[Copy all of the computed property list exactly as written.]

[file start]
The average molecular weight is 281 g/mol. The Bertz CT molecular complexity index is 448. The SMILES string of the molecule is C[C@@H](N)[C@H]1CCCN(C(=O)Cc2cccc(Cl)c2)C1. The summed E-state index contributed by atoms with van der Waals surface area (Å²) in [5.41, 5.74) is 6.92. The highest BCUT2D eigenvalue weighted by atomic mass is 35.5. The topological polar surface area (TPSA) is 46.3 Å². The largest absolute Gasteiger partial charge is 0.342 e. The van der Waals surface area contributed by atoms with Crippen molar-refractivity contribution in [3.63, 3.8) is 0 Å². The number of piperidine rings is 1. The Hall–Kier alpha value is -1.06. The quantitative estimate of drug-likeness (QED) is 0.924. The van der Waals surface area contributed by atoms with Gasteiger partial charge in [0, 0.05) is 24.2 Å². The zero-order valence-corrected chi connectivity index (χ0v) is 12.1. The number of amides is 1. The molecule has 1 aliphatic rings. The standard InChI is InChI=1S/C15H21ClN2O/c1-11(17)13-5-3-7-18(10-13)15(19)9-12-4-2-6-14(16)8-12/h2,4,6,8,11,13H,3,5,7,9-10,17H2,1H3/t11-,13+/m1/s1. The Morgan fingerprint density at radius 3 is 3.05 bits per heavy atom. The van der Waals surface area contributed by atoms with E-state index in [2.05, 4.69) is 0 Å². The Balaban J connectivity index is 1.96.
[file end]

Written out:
The average molecular weight is 281 g/mol. The Bertz CT molecular complexity index is 448. The SMILES string of the molecule is C[C@@H](N)[C@H]1CCCN(C(=O)Cc2cccc(Cl)c2)C1. The summed E-state index contributed by atoms with van der Waals surface area (Å²) in [5.41, 5.74) is 6.92. The highest BCUT2D eigenvalue weighted by atomic mass is 35.5. The topological polar surface area (TPSA) is 46.3 Å². The largest absolute Gasteiger partial charge is 0.342 e. The van der Waals surface area contributed by atoms with Crippen molar-refractivity contribution in [3.63, 3.8) is 0 Å². The number of piperidine rings is 1. The Hall–Kier alpha value is -1.06. The quantitative estimate of drug-likeness (QED) is 0.924. The van der Waals surface area contributed by atoms with Gasteiger partial charge in [0, 0.05) is 24.2 Å². The zero-order valence-corrected chi connectivity index (χ0v) is 12.1. The number of amides is 1. The molecule has 1 aliphatic rings. The standard InChI is InChI=1S/C15H21ClN2O/c1-11(17)13-5-3-7-18(10-13)15(19)9-12-4-2-6-14(16)8-12/h2,4,6,8,11,13H,3,5,7,9-10,17H2,1H3/t11-,13+/m1/s1. The Morgan fingerprint density at radius 3 is 3.05 bits per heavy atom. The van der Waals surface area contributed by atoms with E-state index in [2.05, 4.69) is 0 Å². The Balaban J connectivity index is 1.96.